Professor Gates’s six-part PBS documentary series, The African Americans: Many Rivers to Cross (2013), which he wrote, executive produced, and hosted, earned the Emmy Award for Outstanding Historical Program—Long Form, as well as the Peabody Award, Alfred I. duPont-Columbia University Award, and NAACP Image Award. His latest projects are the history series, Reconstruction: America after the Civil War (PBS, 2019), winner of the Alfred I. duPont-Columbia University Award, and the related books, Dark Sky Rising: Reconstruction and the Dawn of Jim Crow, with Tonya Bolden (Scholastic, 2019), and Stony the Road: Reconstruction, White Supremacy, and the Rise of Jim Crow (Penguin Random House, 2019), a New York Times Notable Book of 2019.
Having written for such leading publications as The New Yorker, The New York Times, and Time, Professor Gates serves as chairman of TheRoot.com, a daily online magazine he co-founded in 2008, and chair of the Creative Board of FUSION TV. He oversees the Oxford African American Studies Center, the first comprehensive scholarly online resource in the field, and has received grant funding to develop a Finding Your Roots curriculum to teach students science through genetics and genealogy. In 2012, The Henry Louis Gates, Jr. Reader, a collection of his writings edited by Abby Wolf, was published.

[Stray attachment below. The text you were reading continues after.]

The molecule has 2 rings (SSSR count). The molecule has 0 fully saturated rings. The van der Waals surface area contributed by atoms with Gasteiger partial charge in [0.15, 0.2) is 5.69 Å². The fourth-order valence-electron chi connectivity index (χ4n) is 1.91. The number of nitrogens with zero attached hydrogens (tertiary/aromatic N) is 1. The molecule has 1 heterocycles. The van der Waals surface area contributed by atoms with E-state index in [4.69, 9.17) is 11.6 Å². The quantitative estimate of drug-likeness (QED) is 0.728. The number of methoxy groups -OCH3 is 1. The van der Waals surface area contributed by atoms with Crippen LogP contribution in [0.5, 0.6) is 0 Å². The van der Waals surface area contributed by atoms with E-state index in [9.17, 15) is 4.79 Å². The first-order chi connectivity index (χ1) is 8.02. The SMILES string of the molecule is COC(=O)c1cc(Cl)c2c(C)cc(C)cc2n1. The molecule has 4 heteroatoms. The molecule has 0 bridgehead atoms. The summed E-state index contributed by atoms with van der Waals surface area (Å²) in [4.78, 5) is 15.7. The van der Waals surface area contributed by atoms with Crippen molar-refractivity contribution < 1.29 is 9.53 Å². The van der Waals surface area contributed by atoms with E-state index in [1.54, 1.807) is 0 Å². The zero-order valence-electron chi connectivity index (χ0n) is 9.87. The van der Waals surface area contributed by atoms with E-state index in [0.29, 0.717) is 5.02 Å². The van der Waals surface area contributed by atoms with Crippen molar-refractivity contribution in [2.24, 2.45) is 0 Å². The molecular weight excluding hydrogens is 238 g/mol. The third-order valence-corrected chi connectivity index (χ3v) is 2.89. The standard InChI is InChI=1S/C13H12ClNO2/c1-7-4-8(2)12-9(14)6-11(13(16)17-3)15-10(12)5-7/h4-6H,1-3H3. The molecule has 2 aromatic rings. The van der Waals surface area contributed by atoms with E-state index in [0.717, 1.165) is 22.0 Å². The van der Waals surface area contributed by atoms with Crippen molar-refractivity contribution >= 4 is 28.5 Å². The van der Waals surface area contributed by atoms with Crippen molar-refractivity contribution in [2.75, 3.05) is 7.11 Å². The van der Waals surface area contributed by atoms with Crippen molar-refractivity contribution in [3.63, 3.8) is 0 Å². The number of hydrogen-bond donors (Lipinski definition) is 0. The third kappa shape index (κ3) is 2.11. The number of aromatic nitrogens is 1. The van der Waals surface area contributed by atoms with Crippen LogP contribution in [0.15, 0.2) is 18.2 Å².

The recipient of fifty-six honorary degrees and numerous prizes, Professor Gates was a member of the first class awarded “genius grants” by the MacArthur Foundation in 1981, and in 1998, he became the first African American scholar to be awarded the National Humanities Medal. He was named to Time’s 25 Most Influential Americans list in 1997, to Ebony’s Power 150 list in 2009, and to Ebony’s Power 100 list in 2010 and 2012. He earned his B.A. in History, summa cum laude, from Yale University in 1973, and his M.A. and Ph.D. in English Literature from Clare College at the University of Cambridge in 1979. In 2018, he was one of 15 alumni of African descent honored in the exhibition, Black Cantabs: History Makers, at the Cambridge University Library. He also is an Honorary Fellow, Clare College, at the University of Cambridge.